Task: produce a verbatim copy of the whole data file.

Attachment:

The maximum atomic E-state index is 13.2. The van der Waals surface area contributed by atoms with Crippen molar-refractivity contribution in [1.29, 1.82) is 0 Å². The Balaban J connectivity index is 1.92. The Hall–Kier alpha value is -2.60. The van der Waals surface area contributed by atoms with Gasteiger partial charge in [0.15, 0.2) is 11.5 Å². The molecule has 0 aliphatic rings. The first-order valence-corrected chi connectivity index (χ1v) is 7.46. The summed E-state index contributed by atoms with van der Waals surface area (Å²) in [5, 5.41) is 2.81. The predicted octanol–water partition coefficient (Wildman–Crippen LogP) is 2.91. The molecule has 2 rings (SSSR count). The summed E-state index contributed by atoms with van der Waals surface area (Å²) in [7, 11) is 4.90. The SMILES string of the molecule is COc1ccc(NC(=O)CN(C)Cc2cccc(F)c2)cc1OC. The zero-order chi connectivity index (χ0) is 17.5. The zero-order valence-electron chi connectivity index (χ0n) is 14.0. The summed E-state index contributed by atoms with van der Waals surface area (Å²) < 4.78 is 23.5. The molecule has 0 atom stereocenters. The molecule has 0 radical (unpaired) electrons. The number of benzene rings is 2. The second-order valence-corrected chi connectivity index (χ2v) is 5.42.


The maximum atomic E-state index is 13.2. The van der Waals surface area contributed by atoms with Crippen molar-refractivity contribution in [1.29, 1.82) is 0 Å². The Balaban J connectivity index is 1.92. The Hall–Kier alpha value is -2.60. The van der Waals surface area contributed by atoms with Gasteiger partial charge in [0.15, 0.2) is 11.5 Å². The molecule has 0 aliphatic rings. The first-order valence-corrected chi connectivity index (χ1v) is 7.46. The summed E-state index contributed by atoms with van der Waals surface area (Å²) in [5, 5.41) is 2.81. The predicted octanol–water partition coefficient (Wildman–Crippen LogP) is 2.91. The molecule has 2 rings (SSSR count). The summed E-state index contributed by atoms with van der Waals surface area (Å²) in [7, 11) is 4.90. The SMILES string of the molecule is COc1ccc(NC(=O)CN(C)Cc2cccc(F)c2)cc1OC. The zero-order chi connectivity index (χ0) is 17.5. The zero-order valence-electron chi connectivity index (χ0n) is 14.0. The summed E-state index contributed by atoms with van der Waals surface area (Å²) < 4.78 is 23.5. The molecule has 0 atom stereocenters. The molecule has 0 radical (unpaired) electrons. The number of benzene rings is 2. The second-order valence-corrected chi connectivity index (χ2v) is 5.42.